US researchers say they have been able to hack into Gmail accounts with a 92% success rate by exploiting a weakness in smartphone memory.
The researchers were able to gain access to a number of apps, including Gmail, by disguising malicious software as another downloaded app.
Gmail was among the easiest to access from the popular apps tested.
The hack was tested on an Android phone, but the researchers believe it could work on other operating systems.
A Google spokeswoman said the technology giant welcomed the research. "Third-party research is one of the ways Android is made stronger and more secure," she said.
The research is being presented later at a cybersecurity conference in San Diego by academics from the universities of Michigan and California.
Other apps hacked included H&R Block, Newegg, WebMD, Chase Bank, Hotels.com and Amazon.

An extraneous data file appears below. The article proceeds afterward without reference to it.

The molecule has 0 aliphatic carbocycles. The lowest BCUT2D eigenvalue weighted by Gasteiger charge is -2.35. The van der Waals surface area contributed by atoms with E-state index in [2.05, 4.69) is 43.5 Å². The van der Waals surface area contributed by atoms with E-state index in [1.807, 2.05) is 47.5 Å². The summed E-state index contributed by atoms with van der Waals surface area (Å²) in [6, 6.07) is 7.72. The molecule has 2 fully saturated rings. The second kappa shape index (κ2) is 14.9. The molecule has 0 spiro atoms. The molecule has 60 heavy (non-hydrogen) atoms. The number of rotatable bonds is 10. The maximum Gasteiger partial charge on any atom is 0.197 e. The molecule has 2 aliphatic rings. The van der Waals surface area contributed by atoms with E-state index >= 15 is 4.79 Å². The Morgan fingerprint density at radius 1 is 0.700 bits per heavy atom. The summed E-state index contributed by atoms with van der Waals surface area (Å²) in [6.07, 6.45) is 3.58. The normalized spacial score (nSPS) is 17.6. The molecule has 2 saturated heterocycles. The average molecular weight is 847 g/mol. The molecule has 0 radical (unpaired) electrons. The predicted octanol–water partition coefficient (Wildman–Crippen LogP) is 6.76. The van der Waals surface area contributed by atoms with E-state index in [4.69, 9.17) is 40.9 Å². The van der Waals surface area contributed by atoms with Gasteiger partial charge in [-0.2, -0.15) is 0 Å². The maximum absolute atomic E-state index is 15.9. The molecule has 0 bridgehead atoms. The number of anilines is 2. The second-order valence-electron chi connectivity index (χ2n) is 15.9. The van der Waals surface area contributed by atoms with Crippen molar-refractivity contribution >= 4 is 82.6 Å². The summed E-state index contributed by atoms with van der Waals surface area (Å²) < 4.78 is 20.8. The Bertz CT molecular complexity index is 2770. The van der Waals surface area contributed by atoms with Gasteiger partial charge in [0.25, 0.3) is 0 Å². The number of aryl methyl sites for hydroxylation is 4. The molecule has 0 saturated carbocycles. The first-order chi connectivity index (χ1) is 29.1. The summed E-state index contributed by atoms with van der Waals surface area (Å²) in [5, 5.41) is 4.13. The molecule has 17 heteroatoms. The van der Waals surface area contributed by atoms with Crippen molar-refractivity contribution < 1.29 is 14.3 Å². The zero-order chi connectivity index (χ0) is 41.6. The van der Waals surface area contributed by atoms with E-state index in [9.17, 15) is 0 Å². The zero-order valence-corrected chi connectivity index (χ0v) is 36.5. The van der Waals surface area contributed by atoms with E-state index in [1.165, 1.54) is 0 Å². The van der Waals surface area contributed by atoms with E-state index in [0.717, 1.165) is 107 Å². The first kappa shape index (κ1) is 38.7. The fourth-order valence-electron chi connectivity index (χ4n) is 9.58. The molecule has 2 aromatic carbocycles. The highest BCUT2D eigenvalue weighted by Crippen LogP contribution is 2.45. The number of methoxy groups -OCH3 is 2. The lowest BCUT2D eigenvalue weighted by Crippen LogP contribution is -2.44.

The Amazon app was the hardest to access, with a 48% success rate.
The hack involves accessing the shared memory of a user's smartphone using malicious software disguised as an apparently harmless app, such as wallpaper.
This shared memory is used by all apps, and by analysing its use the researchers were able to tell when a user was logging into apps such as Gmail, giving them the opportunity to steal login details and passwords.
"The assumption has always been that these apps can't interfere with each other easily," said Zhiyun Qian, an assistant professor at the University of California and one of the researchers involved in the study.
"We show that assumption is not correct, and one app can in fact significantly impact another and result in harmful consequences for the user."
In another example the researchers were able to take advantage of a feature of the Chase Bank app which allows customers to pay in cheques by taking pictures of them with their device's camera.
The researchers were able to access the camera to steal the pictures as they were being taken, giving them access to personal information including signatures and bank details.
The tests were carried out on Android phones, but the researchers believe the attacks could be successful on other operating systems, including Windows and the iOS system developed by Apple.